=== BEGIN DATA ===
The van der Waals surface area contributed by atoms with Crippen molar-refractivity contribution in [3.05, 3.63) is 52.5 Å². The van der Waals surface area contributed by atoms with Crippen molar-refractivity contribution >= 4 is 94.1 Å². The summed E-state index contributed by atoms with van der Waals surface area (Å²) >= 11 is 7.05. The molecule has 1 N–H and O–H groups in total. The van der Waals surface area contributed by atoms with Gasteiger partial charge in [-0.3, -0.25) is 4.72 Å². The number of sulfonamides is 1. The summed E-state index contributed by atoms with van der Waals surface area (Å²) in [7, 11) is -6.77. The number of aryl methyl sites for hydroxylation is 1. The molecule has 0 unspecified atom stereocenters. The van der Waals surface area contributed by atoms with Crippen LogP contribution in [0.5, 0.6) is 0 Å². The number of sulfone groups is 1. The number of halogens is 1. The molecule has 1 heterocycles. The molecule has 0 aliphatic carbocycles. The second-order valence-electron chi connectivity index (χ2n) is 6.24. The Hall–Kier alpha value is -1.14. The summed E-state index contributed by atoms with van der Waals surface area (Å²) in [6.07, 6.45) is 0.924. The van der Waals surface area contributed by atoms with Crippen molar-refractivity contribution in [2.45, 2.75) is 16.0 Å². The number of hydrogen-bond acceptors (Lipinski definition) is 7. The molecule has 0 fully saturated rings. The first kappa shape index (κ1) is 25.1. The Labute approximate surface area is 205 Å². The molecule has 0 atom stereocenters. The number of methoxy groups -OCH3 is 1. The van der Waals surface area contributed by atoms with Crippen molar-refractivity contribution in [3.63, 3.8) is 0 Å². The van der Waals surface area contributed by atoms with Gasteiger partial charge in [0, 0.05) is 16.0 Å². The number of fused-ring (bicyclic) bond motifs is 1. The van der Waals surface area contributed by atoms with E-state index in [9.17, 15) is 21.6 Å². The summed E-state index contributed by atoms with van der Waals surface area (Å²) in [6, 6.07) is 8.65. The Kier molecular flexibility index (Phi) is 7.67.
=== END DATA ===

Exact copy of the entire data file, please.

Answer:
The van der Waals surface area contributed by atoms with Crippen molar-refractivity contribution in [3.05, 3.63) is 52.5 Å². The van der Waals surface area contributed by atoms with Crippen molar-refractivity contribution >= 4 is 94.1 Å². The summed E-state index contributed by atoms with van der Waals surface area (Å²) >= 11 is 7.05. The molecule has 1 N–H and O–H groups in total. The van der Waals surface area contributed by atoms with Gasteiger partial charge in [-0.3, -0.25) is 4.72 Å². The number of sulfonamides is 1. The summed E-state index contributed by atoms with van der Waals surface area (Å²) in [7, 11) is -6.77. The number of aryl methyl sites for hydroxylation is 1. The molecule has 0 unspecified atom stereocenters. The van der Waals surface area contributed by atoms with Crippen LogP contribution in [0.5, 0.6) is 0 Å². The number of sulfone groups is 1. The number of halogens is 1. The molecule has 1 heterocycles. The molecule has 0 aliphatic carbocycles. The second-order valence-electron chi connectivity index (χ2n) is 6.24. The Hall–Kier alpha value is -1.14. The summed E-state index contributed by atoms with van der Waals surface area (Å²) in [6.07, 6.45) is 0.924. The van der Waals surface area contributed by atoms with Crippen molar-refractivity contribution in [2.45, 2.75) is 16.0 Å². The number of hydrogen-bond acceptors (Lipinski definition) is 7. The molecule has 0 fully saturated rings. The first kappa shape index (κ1) is 25.1. The Labute approximate surface area is 205 Å². The molecule has 0 atom stereocenters. The number of methoxy groups -OCH3 is 1. The van der Waals surface area contributed by atoms with Crippen molar-refractivity contribution in [3.63, 3.8) is 0 Å². The van der Waals surface area contributed by atoms with Gasteiger partial charge in [0, 0.05) is 16.0 Å². The number of fused-ring (bicyclic) bond motifs is 1. The van der Waals surface area contributed by atoms with E-state index in [9.17, 15) is 21.6 Å². The summed E-state index contributed by atoms with van der Waals surface area (Å²) in [6, 6.07) is 8.65. The Kier molecular flexibility index (Phi) is 7.67.